I just spent the past five days instructing in the Jasper and Nordegg area with a Thompson Rivers University ice climbing course. This is a second-year course in the Adventure Guide Diploma. The goal in one week is to have the students leading each other up and down a multi-pitch ice route in the WI2-3 range. It is very inspiring to watch these students develop their skills and decision-making process on their way to becoming competent and self-proficient ice climbers. I wish I learned how to ice climb this way. The following are conditions observed during our week up north.
Roads: The Icefields Parkway is now open north to Jasper but in poor winter driving conditions. The road from Saskatchewan River Crossing to Lake Louise is also in poor condition with lots of ruts and slippery sections.
Routes: We steered clear of any routes with avi hazard given the parks bulletin and the overall weak condition of this year's snowpack. We climbed Swartz's Falls, Maligne Canyon (The Queen and The Last Wall), Tangle Falls, Two O'Clock Falls and Cline River Gallery. All areas were in normal condition but ice in general is running with water making it hard to keep ropes dry. As of Thursday (Jan 8), the canyon beyond Pure Energy in Cline River Gallery was frozen offering access to the Splashdown routes, which are usually tricky to access. This can change rapidly so be cautious of thin ice and open pools.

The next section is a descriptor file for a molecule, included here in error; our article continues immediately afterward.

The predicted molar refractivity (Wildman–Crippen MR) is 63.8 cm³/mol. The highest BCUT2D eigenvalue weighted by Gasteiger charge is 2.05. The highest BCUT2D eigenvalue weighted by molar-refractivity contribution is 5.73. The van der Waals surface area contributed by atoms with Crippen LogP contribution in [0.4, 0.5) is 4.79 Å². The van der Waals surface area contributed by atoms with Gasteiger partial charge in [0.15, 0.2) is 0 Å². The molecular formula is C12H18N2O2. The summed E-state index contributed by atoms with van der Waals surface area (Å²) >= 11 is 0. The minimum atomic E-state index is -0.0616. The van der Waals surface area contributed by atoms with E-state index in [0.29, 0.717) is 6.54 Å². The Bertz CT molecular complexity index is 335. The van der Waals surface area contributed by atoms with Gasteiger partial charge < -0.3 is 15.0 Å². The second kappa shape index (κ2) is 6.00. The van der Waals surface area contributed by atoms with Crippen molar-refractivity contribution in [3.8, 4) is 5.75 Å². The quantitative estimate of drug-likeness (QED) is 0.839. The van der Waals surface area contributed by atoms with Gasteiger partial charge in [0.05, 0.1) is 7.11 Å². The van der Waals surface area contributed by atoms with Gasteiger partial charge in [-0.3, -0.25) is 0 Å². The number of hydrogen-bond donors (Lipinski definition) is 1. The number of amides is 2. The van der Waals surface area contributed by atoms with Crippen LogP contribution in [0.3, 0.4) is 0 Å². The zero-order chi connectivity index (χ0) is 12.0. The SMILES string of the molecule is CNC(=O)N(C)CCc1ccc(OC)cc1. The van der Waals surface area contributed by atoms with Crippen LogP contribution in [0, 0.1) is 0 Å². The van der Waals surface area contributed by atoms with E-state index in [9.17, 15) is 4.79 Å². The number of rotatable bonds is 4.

Cascade Falls: On the drive home today, I was shocked to see a party on Cascade Waterfall in Banff. Given the Banff National Park avalanche bulletin of HIGH hazard at all elevations, recently observed natural size 3.5 avalanches on Cascade Mountain (yesterday!) and temperatures above zero degrees Celsius, this is a VERY poor route choice. This is not the time to be climbing under ANY avi terrain. Enough from the soap box; please play safe and choose routes accordingly.